Red light camera firm rejects lower fines
July 15, 2009 5:44 PM | No Comments
Red light camera operator Redspeed-Illinois today rejected a plan by west suburban River Forest to set a lower than usual fine for drivers caught on camera making illegal right turns on red.
On Monday, the River Forest village board voted conditionally to hire RedSpeed to install two traffic cameras on Harlem Avenue. But board members also said they wanted to limit right turn-related fines to $50, half the usual amount for tickets generated by red light cameras.
The unusual demand came in the wake of a Tribune series that found that right-turn-on red violations comprised the vast majority of red light camera tickets even though traffic safety experts say such infractions rarely result in serious damage or injury.
Camera companies like RedSpeed contend the devices are a deterrent to accidents and promote safety, but critics contend they are little more than a money making gimmick for camera vendors and cash-strapped municipalities.
In an e-mail to River Forest officials today, RedSpeed lawyer Martin Korey said his firm would not agree to administer a two-tiered fine structure that would charge more to drivers who blow straight through red lights---a maneuver more likely to result in a serious accident.
"RedSpeed will not approve the $50.00 per violation for right turn on red violations and $100.00 per violation for running a red light," Korey said. "In our opinion, this would be an invitation to a lawsuit based upon an equal protection violation under the Illinois Constitution. In effect, the village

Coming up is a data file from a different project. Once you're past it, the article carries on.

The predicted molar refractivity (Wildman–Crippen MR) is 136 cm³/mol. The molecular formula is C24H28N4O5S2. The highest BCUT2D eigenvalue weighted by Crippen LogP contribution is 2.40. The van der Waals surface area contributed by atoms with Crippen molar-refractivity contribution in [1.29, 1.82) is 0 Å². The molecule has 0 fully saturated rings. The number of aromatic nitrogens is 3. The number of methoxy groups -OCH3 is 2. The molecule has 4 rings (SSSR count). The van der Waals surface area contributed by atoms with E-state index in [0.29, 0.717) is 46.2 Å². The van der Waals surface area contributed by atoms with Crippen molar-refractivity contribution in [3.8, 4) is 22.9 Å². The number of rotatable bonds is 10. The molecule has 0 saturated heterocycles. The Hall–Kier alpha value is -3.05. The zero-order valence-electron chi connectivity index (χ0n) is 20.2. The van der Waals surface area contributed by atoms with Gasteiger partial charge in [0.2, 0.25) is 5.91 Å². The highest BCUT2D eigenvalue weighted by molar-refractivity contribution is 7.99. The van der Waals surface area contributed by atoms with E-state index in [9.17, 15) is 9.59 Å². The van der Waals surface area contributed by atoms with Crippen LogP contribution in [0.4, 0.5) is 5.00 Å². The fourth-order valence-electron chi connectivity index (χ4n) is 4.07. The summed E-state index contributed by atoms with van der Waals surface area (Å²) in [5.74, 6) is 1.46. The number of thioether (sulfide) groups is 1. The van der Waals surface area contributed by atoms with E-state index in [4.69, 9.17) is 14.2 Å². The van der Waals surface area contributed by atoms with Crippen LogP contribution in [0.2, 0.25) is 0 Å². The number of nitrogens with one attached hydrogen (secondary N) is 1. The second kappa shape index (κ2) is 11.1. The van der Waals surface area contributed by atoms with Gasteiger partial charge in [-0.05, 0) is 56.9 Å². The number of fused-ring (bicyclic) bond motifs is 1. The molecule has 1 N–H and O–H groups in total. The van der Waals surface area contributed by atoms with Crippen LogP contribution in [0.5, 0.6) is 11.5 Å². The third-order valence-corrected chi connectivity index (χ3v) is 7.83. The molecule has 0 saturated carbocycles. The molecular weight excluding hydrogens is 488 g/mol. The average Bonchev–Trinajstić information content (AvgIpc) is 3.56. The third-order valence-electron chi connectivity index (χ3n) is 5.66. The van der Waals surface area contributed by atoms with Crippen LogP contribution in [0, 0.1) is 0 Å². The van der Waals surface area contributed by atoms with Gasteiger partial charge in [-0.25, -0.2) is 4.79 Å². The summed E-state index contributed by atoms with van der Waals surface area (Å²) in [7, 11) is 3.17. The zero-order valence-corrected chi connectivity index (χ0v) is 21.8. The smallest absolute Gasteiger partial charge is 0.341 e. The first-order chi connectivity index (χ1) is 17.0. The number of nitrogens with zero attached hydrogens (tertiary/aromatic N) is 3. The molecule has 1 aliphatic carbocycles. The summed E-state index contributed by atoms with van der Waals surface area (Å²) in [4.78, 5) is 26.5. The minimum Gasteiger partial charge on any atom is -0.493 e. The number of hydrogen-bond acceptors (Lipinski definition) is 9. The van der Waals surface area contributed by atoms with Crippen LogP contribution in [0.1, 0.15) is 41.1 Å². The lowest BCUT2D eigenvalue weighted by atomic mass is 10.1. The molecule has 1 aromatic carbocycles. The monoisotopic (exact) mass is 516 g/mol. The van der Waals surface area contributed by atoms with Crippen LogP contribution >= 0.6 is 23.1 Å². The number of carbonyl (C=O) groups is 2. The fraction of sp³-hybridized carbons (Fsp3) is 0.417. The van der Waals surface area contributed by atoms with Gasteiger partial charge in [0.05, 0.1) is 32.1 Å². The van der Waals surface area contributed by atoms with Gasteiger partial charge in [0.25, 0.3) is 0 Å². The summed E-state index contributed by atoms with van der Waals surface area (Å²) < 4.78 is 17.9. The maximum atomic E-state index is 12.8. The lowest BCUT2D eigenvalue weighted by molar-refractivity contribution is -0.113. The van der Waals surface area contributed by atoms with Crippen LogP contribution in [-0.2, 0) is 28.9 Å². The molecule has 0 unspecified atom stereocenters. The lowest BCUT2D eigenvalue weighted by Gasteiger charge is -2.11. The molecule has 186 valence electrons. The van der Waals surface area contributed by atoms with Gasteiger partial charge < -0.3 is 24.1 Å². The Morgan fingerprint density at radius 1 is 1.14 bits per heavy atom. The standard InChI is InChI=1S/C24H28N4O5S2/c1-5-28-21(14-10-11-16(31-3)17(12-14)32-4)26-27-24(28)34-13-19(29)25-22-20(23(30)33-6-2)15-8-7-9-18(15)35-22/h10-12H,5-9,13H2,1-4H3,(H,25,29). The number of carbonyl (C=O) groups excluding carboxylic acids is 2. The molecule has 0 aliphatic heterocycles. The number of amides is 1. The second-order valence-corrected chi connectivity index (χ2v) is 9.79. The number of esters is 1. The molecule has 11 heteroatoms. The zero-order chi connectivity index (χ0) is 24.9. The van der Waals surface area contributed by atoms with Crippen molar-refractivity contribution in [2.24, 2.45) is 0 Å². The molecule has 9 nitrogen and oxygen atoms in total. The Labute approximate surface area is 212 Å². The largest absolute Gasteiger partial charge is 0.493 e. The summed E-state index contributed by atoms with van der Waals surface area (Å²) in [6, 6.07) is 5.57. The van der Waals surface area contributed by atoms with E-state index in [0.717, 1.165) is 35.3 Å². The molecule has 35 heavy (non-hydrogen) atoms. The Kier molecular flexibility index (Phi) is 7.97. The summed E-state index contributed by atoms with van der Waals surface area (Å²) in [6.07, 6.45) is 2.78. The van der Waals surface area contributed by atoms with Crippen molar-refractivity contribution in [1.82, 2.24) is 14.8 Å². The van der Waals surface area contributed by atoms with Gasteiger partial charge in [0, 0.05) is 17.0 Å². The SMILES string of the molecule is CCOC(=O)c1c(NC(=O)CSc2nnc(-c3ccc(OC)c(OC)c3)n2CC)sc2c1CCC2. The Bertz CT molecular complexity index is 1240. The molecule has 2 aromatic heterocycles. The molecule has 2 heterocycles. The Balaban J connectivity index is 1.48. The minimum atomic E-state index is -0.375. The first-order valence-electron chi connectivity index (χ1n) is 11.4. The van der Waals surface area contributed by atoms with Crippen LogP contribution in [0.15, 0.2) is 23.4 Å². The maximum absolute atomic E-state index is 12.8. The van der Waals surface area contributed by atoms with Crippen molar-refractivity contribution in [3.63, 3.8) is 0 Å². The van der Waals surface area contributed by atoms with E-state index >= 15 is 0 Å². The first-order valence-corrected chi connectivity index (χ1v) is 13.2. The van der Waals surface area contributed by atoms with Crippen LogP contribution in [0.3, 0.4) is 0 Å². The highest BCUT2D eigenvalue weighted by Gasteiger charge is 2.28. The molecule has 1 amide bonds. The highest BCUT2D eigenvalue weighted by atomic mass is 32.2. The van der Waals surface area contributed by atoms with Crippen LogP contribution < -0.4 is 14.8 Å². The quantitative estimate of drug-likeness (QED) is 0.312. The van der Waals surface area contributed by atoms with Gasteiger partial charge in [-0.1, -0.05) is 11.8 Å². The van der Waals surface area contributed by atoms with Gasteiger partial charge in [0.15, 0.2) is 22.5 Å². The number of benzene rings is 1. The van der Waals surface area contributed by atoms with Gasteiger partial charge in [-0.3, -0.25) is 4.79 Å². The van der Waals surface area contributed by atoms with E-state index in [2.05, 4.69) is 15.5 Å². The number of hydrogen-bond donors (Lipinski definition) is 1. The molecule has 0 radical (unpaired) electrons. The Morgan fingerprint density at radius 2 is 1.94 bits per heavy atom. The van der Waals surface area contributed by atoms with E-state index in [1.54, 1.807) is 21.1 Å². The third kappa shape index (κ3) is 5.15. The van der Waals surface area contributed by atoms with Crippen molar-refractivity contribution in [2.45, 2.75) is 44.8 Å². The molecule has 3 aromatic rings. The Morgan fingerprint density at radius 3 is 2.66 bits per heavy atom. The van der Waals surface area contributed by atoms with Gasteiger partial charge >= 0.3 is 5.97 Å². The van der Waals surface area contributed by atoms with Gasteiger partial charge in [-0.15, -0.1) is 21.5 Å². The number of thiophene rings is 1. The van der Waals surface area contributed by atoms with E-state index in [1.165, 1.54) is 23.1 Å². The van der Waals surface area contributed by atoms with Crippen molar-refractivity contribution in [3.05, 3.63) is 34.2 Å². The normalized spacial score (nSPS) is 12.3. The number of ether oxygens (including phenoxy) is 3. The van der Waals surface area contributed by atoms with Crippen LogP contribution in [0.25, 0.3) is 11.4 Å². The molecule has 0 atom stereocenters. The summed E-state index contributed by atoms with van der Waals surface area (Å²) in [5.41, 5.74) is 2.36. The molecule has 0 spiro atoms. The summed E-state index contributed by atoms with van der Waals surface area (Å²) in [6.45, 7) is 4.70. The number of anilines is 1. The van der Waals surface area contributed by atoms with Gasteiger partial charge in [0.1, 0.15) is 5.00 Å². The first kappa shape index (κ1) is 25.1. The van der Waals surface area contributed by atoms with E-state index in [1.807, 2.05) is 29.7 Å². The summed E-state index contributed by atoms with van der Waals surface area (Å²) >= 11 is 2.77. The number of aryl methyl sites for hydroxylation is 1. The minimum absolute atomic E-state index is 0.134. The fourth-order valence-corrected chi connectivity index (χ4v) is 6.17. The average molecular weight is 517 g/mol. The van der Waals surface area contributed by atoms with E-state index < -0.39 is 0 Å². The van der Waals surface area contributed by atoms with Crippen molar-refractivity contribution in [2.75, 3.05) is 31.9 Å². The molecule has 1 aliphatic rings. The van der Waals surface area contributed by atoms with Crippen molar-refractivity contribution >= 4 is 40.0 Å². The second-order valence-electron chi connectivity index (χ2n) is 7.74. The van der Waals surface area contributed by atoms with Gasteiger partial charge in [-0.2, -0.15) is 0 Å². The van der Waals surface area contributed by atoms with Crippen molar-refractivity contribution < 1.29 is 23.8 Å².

would be penalizing one violator $50.00 and another violator $100.00 for the same violation."
Before Monday's vote, RedSpeed salesman Michael Lebert cautioned River Forest trustees against trying to lower the fine, noting that the firm runs traffic cameras in more than 50 suburbs and all of them levy the same $100 fine on every ticket issued. Lebert said that reducing some fines for one suburb could cause administrative headaches for RedSpeed and lead to billing errors.
River Forest board member Steve Hoke, sponsor of the discount fine idea, said he doubted it would create a legal bind for the village. "I want to see who is going to sue us because we charged them $50 instead of $100," Hoke said.
John Rigas, the village president, said he warned fellow trustees that Hoke's proposal could create "administrative risk" for RedSpeed. "I'm in the software business and when everyone else does something one way and you do it different, it can create problems."
Rigas said he would convene a special board meeting Monday to discuss how to respond to RedSpeed. RedSpeed is an especially sensitive issue in River Forest because one of town's newly elected board members, Catherine Adduci, is the wife of Redspeed lobbyist Al Ronan.
Adduci skipped Monday's board meeting during which the Redspeed contract was a prominent agenda item.